Writing himself into Irish history

 

MEMOIR: Tim Pat Coogan - A Memoirby Tim Pat CooganWeidenfeld Nicholson, 356pp, £18.99

'I ENJOY MANY friendships with both men and women, my house is warm and comfortable, and there is an abundance of wine on my sideboard." Thus, Tim Pat Coogan, at 73, contentedly frames the world about him. To this store of happiness, a few lines later, he adds the blessings of six children, 12 grandchildren and three great-grandchildren.

Editor of the Irish Pressfor almost two decades, author of a dozen books on Irish history and culture, Tim Pat Coogan's many-stranded memoir is an instructive prism through which to view some aspects of the evolution of post-independence Ireland.

The Coogans were a family that did well - initially - out of the founding of the new State. "Ned" Coogan, Tim Pat's father, an IRA and Sinn Féin organiser in his native Kilkenny, was appointed as deputy commissioner of the new police force. He married Beatrice Toal, a policeman's daughter, considered to be one of the most beautiful women in Dublin. There was financial security, servants and a lively social life in the Coogan home in Monkstown.

But these happy conditions receded when Ned Coogan's police career collapsed in the aftermath of Fianna Fáil's accession in 1932. He died in 1948, having qualified as a barrister and having served as general secretary of Fine Gael. He had also for a time held a Fine Gael Dáil seat in the Kilkenny constituency. Ironically, it had been as a result of a public altercation at the Gresham Hotel with the general manager of the Irish Pressthat he had been removed as deputy commissioner.

In 1954, Tim Pat's history teacher in college called Vivion de Valera and told him (in the author's words) that he had a boy in his class who would "either break his heart or turn out a genius". De Valera hired him for the Evening Pressas an "editorial assistant", and the young Tim Pat never looked back. In 1968, aged 33, he became editor of the Irish Press, the daily voice of Fianna Fáil and the flagship of the newspaper company established by Éamon de Valera in 1931.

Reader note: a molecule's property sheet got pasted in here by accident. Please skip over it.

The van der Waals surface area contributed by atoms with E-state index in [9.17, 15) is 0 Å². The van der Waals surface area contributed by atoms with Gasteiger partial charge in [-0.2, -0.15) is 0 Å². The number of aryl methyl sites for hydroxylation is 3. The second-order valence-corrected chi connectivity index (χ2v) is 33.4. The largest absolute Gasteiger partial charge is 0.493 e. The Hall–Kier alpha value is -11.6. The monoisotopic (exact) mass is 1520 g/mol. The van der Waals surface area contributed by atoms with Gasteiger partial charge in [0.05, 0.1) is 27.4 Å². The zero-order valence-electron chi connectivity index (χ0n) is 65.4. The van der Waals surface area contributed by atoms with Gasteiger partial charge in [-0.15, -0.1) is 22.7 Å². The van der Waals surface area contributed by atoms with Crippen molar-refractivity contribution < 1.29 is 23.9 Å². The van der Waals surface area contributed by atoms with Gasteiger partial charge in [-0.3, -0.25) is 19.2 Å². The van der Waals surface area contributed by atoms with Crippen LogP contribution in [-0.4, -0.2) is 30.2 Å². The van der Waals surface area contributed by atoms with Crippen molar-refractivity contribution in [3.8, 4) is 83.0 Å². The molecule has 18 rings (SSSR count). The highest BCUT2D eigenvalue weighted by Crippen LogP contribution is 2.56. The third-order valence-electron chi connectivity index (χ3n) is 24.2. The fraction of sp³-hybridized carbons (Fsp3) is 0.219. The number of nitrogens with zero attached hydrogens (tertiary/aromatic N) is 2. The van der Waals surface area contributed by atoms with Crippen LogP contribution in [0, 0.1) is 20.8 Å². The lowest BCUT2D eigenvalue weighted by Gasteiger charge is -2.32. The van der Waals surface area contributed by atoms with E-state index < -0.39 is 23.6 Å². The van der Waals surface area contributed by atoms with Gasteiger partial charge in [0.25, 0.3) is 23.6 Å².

The paradoxes here are manifold. The son of a Fine Gael official and TD becomes editor of Fianna Fáil's newspaper.

The man whose father's career was blasted by an Irish Pressexecutive is appointed by the de Valeras to fill one of the most influential jobs in Irish journalism. A Monkstown-raised, Blackrock College "old boy" is set to run a newspaper whose dialogue is supposed to be with the smallholders and the people of little property. Coogan brought instinctive patriotism and a love of native Irish culture to the job. Some of the most evocative material in the book describes his frequent visits to the Aran Islands. And he was a man of the 1960s, bringing with him a sense of modernity.

But the descent of the Irish Presswas already under way. Circulation had dropped from 132,000 in 1932 to 102,000 in 1968. He slowed the decline and even briefly reversed it. But it was just 87,000 when he departed.

He achieved a good deal with limited resources. He initiated New Irish Writingunder David Marcus. He developed a good finance section. He modernised layout and pagination. He appointed a first-class team of newsroom specialists and a small cadre of talented women writers. Many of his proteges moved on, frequently to the advantage of The Irish Times. But with The Irish Timescornering the upper middle-class readership and the Independentholding the centre ground, there was little room for even an improved Irish Press. The de Valeras would not or could not guide the Press titles towards a viable identity in the new Ireland.

ONE SENSES COOGAN'S FRUSTRATIONthroughout. He titles one chapter Editing the Shambolic. And it gets personal. "I should have realised the words 'generosity' and 'de Valera' taken together were pretty well oxymoronic," he writes.

One also senses that Coogan came to an early realisation that his capacity to change, much less save, the Irish Presswas limited. He threw much of his energy into a personal engagement with the Troubles. There is detail on back-door communications that helped to end the H-Block hunger strikes. There are revelations also of the author's role in facilitating early dialogue between Sinn Féin and Charles Haughey. He comes at the North from the singular perspective of traditional, 32-county nationalism. It indicates why - family political background notwithstanding - Vivion de Valera saw him as a future Presseditor. It is arguable that Coogan's most acco mplished years were before he reached and after he had left the editorship. He is that combination of journalist and historian that, at its best, puts flesh and blood on the bones of dry narrative. With Ireland Since the Rising(1966) and The IRA(1970) he worked a new genre in Irish history writing in which he used not only documentary sources but also interviewed and quoted those with living memories of events. And his most provocative work - the Collins and de Valera biographies - was produced after he had been freed of editorship.

At 73, Coogan's is a life that has been - and continues to be - a full and eventful one.

There are irritating errors of nomenclature in the book but the narrative flows easily and enthusiastically. It bespeaks love of country and love of life and it is punctuated with the sharp, dry humour that characterises the man.

Conor Brady was editor of The Irish Timesfrom 1986 to 2002